Hyde Name Origins.

The name "HYDE" is derived from the hide, a measure of land for taxation purposes, taken to be that area of land necessary to support a peasant family. In later times it was taken to be equivalent to 120 acres .
March 2014
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Thursday, 14 November 2013

Help Needed.

  
The following email from Claire Hufnagel was received by us recently. I do hope someone can help her.
 Over to Claire...
 
 I wonder if you could please help me.
 
I was given this information (see below) about The Bridge Inn as it could refer to either Samuel Smith my gggrandfather who died in 1854, and who appears in the previous censuses as a beer seller in Hoviley Brow, Hoviley Lane & Hoviley Bridge, or his son Samuel Smith who figues in the 1861 Census and his widow Martha Ann Smith (née Turner) in 1881 as running a pub at 14 Cheapside. No name of the place appears at 14 Cheapside in 1861, 1871 or 1881.
 
But in the 1891 and 1901 Censuses, with different owners,  this address, 14 Cheapside, has the name "Hatters Arms". In 1911, it is still a pub but no name.
 
Do you know anything about this change of names. Do you know if The Bridge Inn and the Hatters Arms are the same place?
 
"The Bridge Inn, 14 Cheapside, Godley. Owners: *Walker and Homfrays, was Watson, Woodhead and Wagstaffe. The Bridge Inn was a beerhouse near the bottom of Cheapside, so named because of its proximity to the bridge crossing Hoviley Brook." (There was once a ford at this point known as Hoviley Ford.)
"The Bridge Inn was established around 1856 by Samuel Smith and in 1916 the renewal of the licence was refused because there were too many licenced houses in the area; within two hundred yards there were two fully licenced and two off licences. The owners of the Bridge Inn, Watson, Woodhead and Wagstaffe, a Salford brewery, stated in their defence that over the past five years they had spent over £22 pounds on alterations, and the landlord, Frederick Scott, protested that he had just purchased three dozen new beer glasses."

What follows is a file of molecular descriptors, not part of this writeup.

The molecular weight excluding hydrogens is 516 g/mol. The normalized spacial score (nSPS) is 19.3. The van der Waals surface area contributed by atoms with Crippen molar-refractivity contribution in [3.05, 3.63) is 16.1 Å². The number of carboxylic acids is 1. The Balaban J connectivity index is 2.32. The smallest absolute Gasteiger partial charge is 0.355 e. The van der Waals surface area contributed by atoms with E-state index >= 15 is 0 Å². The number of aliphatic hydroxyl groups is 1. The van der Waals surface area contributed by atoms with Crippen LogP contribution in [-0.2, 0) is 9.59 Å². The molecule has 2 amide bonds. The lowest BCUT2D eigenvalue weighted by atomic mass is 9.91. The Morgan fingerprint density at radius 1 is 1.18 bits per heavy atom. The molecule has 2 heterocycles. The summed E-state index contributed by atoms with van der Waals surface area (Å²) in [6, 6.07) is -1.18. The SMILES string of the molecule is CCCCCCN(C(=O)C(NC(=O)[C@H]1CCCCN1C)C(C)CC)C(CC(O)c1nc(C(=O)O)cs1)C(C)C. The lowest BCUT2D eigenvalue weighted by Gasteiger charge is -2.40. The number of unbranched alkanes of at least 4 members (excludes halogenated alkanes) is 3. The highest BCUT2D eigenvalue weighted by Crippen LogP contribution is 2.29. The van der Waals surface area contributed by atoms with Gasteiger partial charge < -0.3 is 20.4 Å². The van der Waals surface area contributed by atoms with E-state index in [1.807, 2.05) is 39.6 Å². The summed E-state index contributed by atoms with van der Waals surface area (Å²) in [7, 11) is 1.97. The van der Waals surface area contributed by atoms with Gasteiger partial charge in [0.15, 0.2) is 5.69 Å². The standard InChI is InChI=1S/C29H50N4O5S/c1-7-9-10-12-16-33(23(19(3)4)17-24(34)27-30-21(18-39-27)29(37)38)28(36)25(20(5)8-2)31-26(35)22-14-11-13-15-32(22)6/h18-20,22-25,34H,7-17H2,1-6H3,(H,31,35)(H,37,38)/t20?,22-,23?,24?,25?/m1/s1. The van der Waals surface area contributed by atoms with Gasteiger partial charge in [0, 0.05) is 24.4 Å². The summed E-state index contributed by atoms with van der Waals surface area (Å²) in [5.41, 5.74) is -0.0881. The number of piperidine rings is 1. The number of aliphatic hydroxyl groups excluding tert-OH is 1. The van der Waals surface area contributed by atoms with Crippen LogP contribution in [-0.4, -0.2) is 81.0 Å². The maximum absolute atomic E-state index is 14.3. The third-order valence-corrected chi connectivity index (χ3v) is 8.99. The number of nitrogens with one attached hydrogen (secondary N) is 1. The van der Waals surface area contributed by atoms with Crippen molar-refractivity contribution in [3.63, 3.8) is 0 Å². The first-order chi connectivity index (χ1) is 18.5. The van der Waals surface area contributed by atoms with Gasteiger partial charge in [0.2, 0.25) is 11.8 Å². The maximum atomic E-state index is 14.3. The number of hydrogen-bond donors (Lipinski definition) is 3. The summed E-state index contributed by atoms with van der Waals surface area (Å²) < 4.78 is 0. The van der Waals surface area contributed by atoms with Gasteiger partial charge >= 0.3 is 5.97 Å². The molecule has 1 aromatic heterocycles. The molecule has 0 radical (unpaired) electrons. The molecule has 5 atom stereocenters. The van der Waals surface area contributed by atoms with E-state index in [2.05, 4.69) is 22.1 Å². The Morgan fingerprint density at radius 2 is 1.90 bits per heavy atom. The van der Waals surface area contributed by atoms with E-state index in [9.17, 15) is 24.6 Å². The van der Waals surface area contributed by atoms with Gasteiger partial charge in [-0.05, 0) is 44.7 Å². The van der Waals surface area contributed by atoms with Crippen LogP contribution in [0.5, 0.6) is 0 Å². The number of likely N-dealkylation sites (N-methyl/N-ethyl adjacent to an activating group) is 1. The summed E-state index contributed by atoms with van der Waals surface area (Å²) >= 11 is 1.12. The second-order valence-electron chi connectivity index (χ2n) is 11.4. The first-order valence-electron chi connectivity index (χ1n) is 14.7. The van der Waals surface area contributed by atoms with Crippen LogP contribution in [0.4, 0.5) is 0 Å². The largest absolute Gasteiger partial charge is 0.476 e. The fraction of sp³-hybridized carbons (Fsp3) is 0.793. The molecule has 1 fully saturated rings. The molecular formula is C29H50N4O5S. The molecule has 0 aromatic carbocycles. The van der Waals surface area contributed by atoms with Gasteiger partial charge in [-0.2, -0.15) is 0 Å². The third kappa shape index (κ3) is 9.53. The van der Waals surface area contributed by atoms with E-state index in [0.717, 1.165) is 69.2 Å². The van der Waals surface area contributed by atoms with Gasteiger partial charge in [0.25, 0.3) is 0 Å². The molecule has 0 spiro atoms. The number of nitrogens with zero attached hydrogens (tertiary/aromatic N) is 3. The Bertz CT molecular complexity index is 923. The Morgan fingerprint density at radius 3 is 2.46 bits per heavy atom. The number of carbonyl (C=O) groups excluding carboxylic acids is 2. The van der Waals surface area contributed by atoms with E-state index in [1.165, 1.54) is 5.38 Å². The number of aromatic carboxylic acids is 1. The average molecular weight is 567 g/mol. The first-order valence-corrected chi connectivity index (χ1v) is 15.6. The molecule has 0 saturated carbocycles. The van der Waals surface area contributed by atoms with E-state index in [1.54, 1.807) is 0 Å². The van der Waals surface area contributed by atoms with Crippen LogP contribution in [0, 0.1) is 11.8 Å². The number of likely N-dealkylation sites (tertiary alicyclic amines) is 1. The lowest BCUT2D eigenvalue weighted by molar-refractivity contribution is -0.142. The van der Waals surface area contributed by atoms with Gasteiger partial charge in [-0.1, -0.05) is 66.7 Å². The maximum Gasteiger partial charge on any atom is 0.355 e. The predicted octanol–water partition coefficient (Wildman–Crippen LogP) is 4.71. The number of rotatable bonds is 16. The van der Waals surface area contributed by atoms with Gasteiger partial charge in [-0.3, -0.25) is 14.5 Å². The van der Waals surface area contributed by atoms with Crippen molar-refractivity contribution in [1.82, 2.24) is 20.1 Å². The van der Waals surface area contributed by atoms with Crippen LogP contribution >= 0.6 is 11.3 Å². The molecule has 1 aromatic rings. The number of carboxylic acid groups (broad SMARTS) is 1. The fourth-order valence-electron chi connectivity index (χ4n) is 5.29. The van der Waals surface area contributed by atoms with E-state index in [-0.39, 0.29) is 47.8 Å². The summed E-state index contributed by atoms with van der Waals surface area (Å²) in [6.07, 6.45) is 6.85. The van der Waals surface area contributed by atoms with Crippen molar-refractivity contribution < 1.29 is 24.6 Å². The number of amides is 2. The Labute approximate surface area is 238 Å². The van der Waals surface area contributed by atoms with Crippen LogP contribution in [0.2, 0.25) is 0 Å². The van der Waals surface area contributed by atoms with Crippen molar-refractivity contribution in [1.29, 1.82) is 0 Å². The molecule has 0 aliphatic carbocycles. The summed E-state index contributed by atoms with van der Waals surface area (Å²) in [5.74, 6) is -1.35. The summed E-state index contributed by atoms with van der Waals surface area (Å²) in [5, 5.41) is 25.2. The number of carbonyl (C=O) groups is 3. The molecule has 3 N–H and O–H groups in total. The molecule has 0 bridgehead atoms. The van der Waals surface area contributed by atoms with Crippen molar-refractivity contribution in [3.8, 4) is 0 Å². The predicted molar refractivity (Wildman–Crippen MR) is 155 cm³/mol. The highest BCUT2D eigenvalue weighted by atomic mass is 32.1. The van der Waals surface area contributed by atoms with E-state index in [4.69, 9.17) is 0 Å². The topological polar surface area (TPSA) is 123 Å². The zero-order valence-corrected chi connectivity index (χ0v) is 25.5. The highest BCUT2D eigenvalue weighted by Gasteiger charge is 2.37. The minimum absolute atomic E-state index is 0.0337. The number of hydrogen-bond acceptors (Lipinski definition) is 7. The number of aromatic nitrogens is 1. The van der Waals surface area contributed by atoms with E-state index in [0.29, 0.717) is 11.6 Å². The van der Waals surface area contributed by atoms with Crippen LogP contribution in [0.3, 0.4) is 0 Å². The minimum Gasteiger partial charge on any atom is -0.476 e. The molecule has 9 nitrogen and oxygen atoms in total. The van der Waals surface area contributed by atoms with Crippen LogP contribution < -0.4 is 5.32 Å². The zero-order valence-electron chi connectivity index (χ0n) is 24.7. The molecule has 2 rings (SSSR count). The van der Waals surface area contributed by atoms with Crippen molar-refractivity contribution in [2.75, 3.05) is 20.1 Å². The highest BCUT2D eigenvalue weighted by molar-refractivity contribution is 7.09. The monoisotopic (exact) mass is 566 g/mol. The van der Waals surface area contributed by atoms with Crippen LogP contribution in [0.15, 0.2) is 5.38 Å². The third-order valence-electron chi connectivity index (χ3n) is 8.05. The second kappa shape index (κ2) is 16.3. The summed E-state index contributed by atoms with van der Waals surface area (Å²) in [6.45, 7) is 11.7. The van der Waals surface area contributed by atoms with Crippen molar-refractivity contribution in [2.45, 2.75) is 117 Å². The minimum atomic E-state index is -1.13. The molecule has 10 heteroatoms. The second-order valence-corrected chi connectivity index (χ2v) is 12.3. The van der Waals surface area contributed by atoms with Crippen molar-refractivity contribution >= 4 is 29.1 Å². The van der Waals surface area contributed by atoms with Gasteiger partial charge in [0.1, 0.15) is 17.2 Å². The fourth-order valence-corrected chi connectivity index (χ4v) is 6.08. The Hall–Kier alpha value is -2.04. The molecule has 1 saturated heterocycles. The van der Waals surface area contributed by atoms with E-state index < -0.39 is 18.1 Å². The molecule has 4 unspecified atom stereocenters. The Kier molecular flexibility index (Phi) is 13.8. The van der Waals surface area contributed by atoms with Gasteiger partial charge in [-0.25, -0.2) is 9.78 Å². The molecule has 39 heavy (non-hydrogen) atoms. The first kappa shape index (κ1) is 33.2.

Information taken from "A History of the Pubs of Hyde and District" , by Paul Taylor

* Walker & Homfrays of Salford was registered as a brewery in 1896 (though appears to have been in existence earlier than that) and was bought out by Wilsons of Newton Heath in 1949.  In 1929 Walker & Homfrays themselves had bought up the Creeses Brewery in Hyde.

  photo c9efd429-76ba-4b05-b6f8-13dcc7e055af.jpg

2 comments:

Hyde Lad said...

Hi Claire
According to my information the Bridge Inn was always called that, although old directories etc which I got most of my information were sometimes wrong. The earliest date I have for the Inn was around 1856/7, but could be earlier. The landlord at the time was Samuel Smith (son later) who were at the Inn until around 1876/7 when possibly his wife took over.
The only record I have for an "Hatters Arms" is an old name for the Werneth Hotel in Gee Cross, the address at the time being Acorn Lane.
As stated in the post the Bridge Inn closed around 1917.

Anonymous said...

It may not be significant,but in the
1940,s there was a shop on Cheapside ,just higher up than Creese,s brewery and on the same side ,run "I think" by Tom Smith.We used to buy "pop" there